Astronaut Photography

Golden Gate, San Francisco, California
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Golden Gate, San Francisco, California

The Golden Gate of San Francisco Bay is one of the most recognizable straits in the world due to the Golden Gate Bridge that spans it. This high-resolution astronaut photograph is a nearly cloud-free view of the northern part of the San Francisco metropolitan area.

Published Sep 4, 2006

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250,000 Earth Photographs from the International Space Station
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250,000 Earth Photographs from the International Space Station

The crew of Expedition 13 recently passed a major milestone: as of late August 2006, more than one quarter of a million images of Earth had been taken from the International Space Station. The 250,000th image is an oblique view (a photograph taken from a side angle) of the city of Christchurch, New Zealand. This view provides a sense of perspective and accents topography, in contrast to nadir (directly downwards) views. Snow highlights the peaks of the Banks Peninsula to the southeast of the city. The peninsula has a radically different landscape compared to the adjoining, flat Canterbury Plains, where Christchurch (gray patch to the north) is located. The Banks Peninsula is formed from the overlapping cones of the extinct Lyttelton and Akaroa volcanoes. Subsequent erosion of the cones formed the heavily dissected terrain visible in the image, and sea level rise led to the creation of several harbors around the Peninsula. Erosion continues unabated today, as evidenced by the apron of greenish blue, sediment-laden waters surrounding the Banks Peninsula.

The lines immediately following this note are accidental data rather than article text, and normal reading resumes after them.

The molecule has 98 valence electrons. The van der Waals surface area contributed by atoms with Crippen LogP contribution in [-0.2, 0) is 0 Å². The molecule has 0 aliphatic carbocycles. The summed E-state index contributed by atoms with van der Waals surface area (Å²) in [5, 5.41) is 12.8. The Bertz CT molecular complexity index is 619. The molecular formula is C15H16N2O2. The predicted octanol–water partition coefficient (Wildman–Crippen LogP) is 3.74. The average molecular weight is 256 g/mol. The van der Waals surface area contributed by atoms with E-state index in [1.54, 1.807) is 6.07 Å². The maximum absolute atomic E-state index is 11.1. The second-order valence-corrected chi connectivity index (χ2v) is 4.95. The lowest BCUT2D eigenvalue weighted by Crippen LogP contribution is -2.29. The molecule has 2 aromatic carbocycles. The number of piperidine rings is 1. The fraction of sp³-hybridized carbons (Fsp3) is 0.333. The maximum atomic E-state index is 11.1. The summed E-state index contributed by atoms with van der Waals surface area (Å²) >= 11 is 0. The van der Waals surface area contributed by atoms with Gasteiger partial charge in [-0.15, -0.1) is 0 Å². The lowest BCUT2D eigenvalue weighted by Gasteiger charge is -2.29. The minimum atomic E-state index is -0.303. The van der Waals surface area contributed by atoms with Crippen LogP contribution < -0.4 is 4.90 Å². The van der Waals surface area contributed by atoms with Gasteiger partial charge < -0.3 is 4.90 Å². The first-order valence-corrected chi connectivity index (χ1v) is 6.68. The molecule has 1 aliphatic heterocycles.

Published Aug 28, 2006

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Ash Cloud from Mount Ubinas, Peru
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Ash Cloud from Mount Ubinas, Peru

Subduction of the Nazca tectonic plate along the western coast of South America forms the high Peruvian Andes. The subduction (movement of one plate beneath another) also produces magma, feeding a chain of historically active volcanoes along the western front of the mountains. The most active of these volcanoes in Peru is Ubinas. A typical, steep-sided stratovolcano comprised primarily of layers of silica-rich lava flows, it has a summit elevation of 5,672 meters (18,609 feet). At 1.4 kilometers (0.87 miles) across, the volcano’s caldera gives it a truncated profile. Hardened lava flows from past eruptions linger on the volcano’s flanks. This oblique image (looking at an angle) from the International Space Station (ISS) captures an ash cloud first observed on satellite imagery at 11:00 GMT on August 14, 2006. An ISS astronaut took this picture one hour and 45 minutes later.

Published Aug 21, 2006

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Mount Etna, Sicily
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Mount Etna, Sicily